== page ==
The disciples were overwhelmed by what they saw on Tabor. “Prayer will give us the good, humble, holy divinization,” Saint Josemaría wrote. “And we will be able to work in all environments . . . Through this continuous, persevering seeking of the divine, our Lord will give us abundantly the riches of his gifts, the good divinization.”[5] “At the same time, a prayer that alienates itself from life is not healthy. A prayer that alienates us from the concreteness of life becomes spiritualism, or worse, ritualism. Let us remember that Jesus, after revealing his glory to the disciples on Mount Tabor, did not want to prolong that moment of ecstasy, but instead came down from the mountain with them and resumed the daily journey. Because that experience had to remain in their hearts as the light and strength of their faith; also a light and strength for the days that were soon to come: those of the Passion.”[6]

JUST AS had happened during Christ’s Baptism in the Jordan River, so also on Mount Tabor “the whole Trinity appeared: the Father in the voice, the Son in the man, the Spirit in the luminous cloud.”[7] Amazed at what is happening before their eyes, Jesus’ three disciples receive a revelation that will require time for them to assimilate: that the one God is, at the same time, a Trinity of persons. God’s mystery is progressively revealed to us in prayer, often prepared with spiritual reading and personal formation. Thus we will pave the way for the Holy Spirit, who is the one who progressively purifies our concept of ​​God and teaches us to approach Him with simplicity and trust. The Holy Spirit will make us “transfigured men and women,”[8] who have allowed themselves to be regenerated, corrected and consoled.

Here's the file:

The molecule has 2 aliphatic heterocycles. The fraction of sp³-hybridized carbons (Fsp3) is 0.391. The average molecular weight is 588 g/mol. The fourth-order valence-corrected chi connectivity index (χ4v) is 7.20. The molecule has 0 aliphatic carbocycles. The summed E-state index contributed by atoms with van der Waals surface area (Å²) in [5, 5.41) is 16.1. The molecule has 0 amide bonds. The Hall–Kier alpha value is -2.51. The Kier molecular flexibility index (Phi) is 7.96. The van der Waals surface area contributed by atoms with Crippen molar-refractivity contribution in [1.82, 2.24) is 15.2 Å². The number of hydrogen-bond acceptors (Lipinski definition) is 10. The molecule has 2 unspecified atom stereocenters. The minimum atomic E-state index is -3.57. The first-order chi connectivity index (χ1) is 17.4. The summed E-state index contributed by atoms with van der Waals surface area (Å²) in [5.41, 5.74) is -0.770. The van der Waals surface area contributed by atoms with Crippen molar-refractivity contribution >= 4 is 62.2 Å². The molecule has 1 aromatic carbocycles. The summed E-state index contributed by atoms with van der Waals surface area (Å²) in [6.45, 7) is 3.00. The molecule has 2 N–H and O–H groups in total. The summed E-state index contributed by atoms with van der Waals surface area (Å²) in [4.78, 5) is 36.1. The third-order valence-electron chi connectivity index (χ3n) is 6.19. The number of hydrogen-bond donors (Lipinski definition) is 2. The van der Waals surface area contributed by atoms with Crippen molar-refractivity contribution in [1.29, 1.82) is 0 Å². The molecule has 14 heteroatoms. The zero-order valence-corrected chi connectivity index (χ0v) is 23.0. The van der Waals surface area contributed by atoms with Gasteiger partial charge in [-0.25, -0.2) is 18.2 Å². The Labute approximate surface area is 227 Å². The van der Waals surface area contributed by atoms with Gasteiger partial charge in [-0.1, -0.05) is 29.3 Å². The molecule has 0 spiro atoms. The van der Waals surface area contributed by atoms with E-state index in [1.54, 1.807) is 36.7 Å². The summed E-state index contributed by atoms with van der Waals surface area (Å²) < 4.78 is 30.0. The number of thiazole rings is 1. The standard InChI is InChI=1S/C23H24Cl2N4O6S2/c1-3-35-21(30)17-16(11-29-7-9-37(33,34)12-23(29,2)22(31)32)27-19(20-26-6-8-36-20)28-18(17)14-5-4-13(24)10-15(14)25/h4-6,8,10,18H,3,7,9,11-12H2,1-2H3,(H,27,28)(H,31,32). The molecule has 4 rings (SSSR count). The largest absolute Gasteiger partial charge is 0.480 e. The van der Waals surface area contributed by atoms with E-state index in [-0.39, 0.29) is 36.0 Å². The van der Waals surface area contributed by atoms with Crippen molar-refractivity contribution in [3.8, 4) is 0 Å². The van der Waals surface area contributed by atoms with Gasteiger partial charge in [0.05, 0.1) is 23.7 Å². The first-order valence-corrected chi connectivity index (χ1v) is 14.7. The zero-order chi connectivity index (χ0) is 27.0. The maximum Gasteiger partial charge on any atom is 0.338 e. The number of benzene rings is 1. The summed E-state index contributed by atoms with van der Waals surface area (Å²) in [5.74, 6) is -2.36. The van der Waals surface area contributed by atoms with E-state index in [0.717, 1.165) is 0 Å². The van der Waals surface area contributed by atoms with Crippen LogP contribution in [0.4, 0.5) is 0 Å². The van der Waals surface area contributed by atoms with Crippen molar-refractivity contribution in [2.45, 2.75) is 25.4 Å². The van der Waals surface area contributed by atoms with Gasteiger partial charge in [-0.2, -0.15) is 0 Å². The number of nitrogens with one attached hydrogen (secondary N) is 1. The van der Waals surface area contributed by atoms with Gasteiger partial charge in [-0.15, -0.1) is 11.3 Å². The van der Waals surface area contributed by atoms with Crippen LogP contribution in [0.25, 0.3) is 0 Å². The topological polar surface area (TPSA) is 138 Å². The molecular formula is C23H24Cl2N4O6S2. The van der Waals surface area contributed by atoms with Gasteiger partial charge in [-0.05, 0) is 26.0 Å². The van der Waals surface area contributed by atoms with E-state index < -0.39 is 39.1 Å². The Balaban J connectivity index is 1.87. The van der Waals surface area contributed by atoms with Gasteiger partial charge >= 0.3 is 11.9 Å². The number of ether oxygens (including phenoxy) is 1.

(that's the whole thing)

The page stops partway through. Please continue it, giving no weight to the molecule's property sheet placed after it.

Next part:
When Peter finished speaking a cloud came and overshadowed them; and they were afraid as they entered the cloud. And a voice came out of the cloud, saying, “This is my Son, my Chosen; listen to him!” (Lk 9:34-35). The apostles never forgot that experience and those words. United to Jesus’ prayer, we too discover the wonder of listening to Him and coming to realize that we are God’s children. “Prayer is the living relationship of the children of God with their infinitely good Father, with his Son Jesus Christ and with the Holy Spirit . . . The life of prayer is the habit of being in the presence of the thrice-holy God and in communion with Him.”[9] Mary, who allowed herself to be molded inwardly by grace, can help us find the moments of silence we need to go deeper into the reality that we are God’s children.

[1] Benedict XVI, Angelus, 17 February 2008.

[2] Ibid.

[3] Benedict XVI, Audience, 7 March 2012.

[4] Saint John Damascene, De fide orthodoxa, 3, 24

[5] Saint Josemaría, Letters 2, no. 54.

[6] Francis, Audience, 9 June 2021.

[7] Saint Thomas Aquinas, Summa Theologica, III, c. 45, a. 4, ad 2.

[8] Saint John Paul II, Homily, 11 March 2001.

[9] Catechism of the Catholic Church, no. 2565.